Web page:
The next big thing, if this sounds good, would be to implement the Debug adapter protocol, enabling trygve to communicate with external debuggers, making it possible to not only write, but also debug code directly in VS Code. That would be simply awesome, but maybe just food for thought for now. I welcome your thoughts on all of this.

/Andreas

James O Coplien

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Sep 26, 2022, 11:48:16 AM9/26/22
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Hej, all,


On 26 Sep 2022, at 09.12, Andreas Söderlund <gaz...@gmail.com> wrote:

After communicating with Cope, I found out that the -r flag is used to run scripts unattended, signaling safety to use in scripts. Hard to know, I thought it meant just "run what you've just compiled". :) And not very safe either way, since the script crashed, making the script writer responsible that no graphics are used.

If that is the problem to be solved, it’s easy to make the code give an error message if there is an attempt to use GUI primitives in an environment without a GUI. Clean, small, direct, reasonable, informative.


But before finding out more about -r, my eagerness had taken me to figuring out why it didn't work in the first place. I actually hacked together a way to make it work. Not pretty, relying on creating a hidden GUI, triggering events on it. Couldn't find a way to make it work programmatically. But the biggest question was (and still is) how to know if a script wants to use the GUI, calling the underlying graphical framework only when it's really needed.

I don’t understand why this is an important change in line with our goal better to understand DCI. I don’t think anyone is asking for it and I can’t think of any real world use case that begs this kind of change.

There are other reasons not to do this, such as the fact that it lacks parallelism in the way it treats input and output (will you do the same for single-character input? what will you provide as results for its touch location coordinates after instantiating the GUI?). And there are more embarrassing questions. Let’s say you are writing to System.out throughout the program. Somewhere in the middle of the program, it invokes a Frame primitive. Does subsequent text output go to the IDE so that half of the text output is in the original output stream associated with the batch indication, and the other half is on the GUI? Or do you keep System.out tied to the original? If so, the program will run differently (with respect to text output) for the two different modes of execution.

My key concern and underlying principle here is that I don’t want to load up trygve with bells and whistles that add to the code mass — and documentation, and cognitive load on the users — without adding to our ability to further the main work to be done (e.g., there are five or so additional issue reports that need attention.) Changes should be major enabling levers. There is no end to the things we can add that allow a Windows user to start up a program by pressing F5 instead of typing gradle run. I would prefer to keep it clean and minimal.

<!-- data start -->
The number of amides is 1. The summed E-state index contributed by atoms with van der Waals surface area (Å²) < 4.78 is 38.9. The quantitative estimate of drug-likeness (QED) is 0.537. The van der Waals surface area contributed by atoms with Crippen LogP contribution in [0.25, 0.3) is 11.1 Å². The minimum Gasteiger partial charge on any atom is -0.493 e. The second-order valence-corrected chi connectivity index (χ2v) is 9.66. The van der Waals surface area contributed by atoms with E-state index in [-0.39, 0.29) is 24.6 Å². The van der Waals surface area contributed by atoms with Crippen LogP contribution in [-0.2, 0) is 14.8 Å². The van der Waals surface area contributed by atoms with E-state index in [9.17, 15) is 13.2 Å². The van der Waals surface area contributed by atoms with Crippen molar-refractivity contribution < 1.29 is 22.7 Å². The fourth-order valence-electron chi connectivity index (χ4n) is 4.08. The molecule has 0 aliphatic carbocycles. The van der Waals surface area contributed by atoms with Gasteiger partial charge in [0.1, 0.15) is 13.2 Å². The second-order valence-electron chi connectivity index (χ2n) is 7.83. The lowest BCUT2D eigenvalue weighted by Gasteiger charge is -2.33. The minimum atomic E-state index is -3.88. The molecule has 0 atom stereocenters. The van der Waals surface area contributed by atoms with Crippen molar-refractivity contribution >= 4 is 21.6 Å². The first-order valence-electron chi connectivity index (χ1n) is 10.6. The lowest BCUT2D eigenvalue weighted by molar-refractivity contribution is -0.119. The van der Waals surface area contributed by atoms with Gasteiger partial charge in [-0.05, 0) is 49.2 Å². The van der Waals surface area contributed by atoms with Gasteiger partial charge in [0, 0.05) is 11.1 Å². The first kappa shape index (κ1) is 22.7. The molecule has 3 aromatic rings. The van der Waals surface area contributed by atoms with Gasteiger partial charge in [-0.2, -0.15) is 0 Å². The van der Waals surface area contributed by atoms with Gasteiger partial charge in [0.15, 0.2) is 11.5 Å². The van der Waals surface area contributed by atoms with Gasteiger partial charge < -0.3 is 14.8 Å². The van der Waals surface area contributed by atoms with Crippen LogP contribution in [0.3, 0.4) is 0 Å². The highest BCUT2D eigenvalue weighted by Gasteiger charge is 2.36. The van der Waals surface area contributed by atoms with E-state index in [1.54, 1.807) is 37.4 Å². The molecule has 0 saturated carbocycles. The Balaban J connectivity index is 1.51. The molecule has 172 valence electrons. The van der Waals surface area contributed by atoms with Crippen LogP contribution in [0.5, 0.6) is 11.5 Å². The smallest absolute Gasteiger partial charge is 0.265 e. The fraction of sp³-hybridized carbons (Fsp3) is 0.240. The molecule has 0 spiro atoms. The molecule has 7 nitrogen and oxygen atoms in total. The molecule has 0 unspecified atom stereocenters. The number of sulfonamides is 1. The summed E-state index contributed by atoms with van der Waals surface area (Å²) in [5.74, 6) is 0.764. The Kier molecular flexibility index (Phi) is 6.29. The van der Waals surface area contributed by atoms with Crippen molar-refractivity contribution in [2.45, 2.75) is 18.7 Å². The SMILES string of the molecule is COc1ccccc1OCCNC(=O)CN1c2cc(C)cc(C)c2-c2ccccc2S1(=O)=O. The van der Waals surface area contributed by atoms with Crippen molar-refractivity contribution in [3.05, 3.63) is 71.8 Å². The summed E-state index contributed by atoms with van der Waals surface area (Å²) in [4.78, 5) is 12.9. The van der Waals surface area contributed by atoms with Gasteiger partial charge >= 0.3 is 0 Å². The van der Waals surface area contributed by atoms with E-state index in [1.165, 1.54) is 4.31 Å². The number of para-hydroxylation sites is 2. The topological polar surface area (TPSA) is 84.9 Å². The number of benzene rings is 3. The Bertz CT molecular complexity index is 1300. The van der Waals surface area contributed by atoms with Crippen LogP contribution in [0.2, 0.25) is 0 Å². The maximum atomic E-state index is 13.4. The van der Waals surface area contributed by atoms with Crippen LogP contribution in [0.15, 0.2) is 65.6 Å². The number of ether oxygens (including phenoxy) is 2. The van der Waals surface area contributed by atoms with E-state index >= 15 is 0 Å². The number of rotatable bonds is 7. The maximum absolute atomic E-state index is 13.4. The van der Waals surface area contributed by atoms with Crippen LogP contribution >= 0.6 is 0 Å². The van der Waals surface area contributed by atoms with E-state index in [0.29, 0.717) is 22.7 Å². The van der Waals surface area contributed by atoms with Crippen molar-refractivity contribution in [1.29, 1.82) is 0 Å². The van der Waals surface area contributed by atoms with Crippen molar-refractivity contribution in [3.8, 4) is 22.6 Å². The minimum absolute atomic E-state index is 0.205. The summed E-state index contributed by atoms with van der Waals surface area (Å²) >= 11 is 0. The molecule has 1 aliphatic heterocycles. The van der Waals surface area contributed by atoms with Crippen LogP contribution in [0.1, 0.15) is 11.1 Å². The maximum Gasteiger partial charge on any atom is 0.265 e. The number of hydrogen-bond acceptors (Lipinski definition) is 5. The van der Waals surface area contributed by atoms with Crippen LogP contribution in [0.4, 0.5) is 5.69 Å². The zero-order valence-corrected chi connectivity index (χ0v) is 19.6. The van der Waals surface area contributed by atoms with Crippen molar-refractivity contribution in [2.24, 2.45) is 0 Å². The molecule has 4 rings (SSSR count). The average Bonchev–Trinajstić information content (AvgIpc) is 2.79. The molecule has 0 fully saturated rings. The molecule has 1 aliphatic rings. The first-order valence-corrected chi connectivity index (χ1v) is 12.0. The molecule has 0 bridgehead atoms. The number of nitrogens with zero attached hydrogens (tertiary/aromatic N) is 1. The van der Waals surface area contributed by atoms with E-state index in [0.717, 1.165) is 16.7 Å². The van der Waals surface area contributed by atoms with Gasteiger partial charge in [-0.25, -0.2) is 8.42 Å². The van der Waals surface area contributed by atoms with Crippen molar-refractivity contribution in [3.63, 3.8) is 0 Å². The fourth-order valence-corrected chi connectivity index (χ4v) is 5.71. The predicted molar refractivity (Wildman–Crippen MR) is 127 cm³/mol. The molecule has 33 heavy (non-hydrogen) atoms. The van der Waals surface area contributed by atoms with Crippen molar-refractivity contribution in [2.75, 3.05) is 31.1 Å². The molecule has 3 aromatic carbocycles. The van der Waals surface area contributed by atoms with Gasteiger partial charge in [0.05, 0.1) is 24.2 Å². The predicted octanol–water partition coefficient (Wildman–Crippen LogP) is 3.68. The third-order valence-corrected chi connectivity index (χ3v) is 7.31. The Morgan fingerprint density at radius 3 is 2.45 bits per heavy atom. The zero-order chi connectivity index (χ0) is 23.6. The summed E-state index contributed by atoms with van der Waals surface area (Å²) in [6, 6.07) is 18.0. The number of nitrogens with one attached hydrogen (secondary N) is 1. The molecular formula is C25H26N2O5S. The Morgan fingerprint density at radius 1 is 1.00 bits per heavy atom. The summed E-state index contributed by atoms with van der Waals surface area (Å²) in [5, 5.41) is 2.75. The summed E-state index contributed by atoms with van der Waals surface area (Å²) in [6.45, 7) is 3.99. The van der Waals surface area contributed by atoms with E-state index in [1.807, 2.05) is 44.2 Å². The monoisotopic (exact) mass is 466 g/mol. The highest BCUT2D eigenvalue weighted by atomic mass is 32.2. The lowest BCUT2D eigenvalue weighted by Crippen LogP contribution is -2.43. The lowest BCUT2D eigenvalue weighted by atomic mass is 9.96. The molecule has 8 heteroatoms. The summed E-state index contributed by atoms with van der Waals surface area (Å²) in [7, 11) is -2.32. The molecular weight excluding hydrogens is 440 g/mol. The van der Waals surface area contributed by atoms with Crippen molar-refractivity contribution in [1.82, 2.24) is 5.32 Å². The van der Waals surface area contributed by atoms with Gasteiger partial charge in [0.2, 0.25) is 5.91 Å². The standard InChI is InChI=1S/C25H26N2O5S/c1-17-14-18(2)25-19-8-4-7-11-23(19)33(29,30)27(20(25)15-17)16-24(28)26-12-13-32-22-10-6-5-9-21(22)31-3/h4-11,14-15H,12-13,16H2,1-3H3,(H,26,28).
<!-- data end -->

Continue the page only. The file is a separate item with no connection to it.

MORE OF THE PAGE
I also have difficult believing that a better text editor will make any measurable difference in peoples’s ability to use the current IDE, let alone make any difference in our progress at understanding the difficult issues. I am also concerned about what current features we would have to abandon in such an approach (such as context highlighting when a breakpoint fires). And speaking from an architectural perspective I think we need a multi-module management strategy before changing the interface that edits those modules (e.g., a design that supports multiple open edit windows). There is a potentially large maintenance cost in pulling in VS and a whole Microsoft empire that has hitherto been unnecessary, and that raises the bar of the learning curve for the potential population we hope to help evolve the concepts, for whatever sake. Maybe it is worth it, but I am not sure we have had enough discussion about the costs.

And none of these would be high on my list.

The recent resurrection of the code is a great thing, and I’m grateful for that, and some of the subsequent edits (like reducing the .jar footprint) are worthwhile. I appreciate Andreas on this round, and others on other rounds of changes, for adding value with their volunteer time. I don’t think these add value in nearly the same way.

Andreas Söderlund

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Sep 26, 2022, 1:10:25 PM9/26/22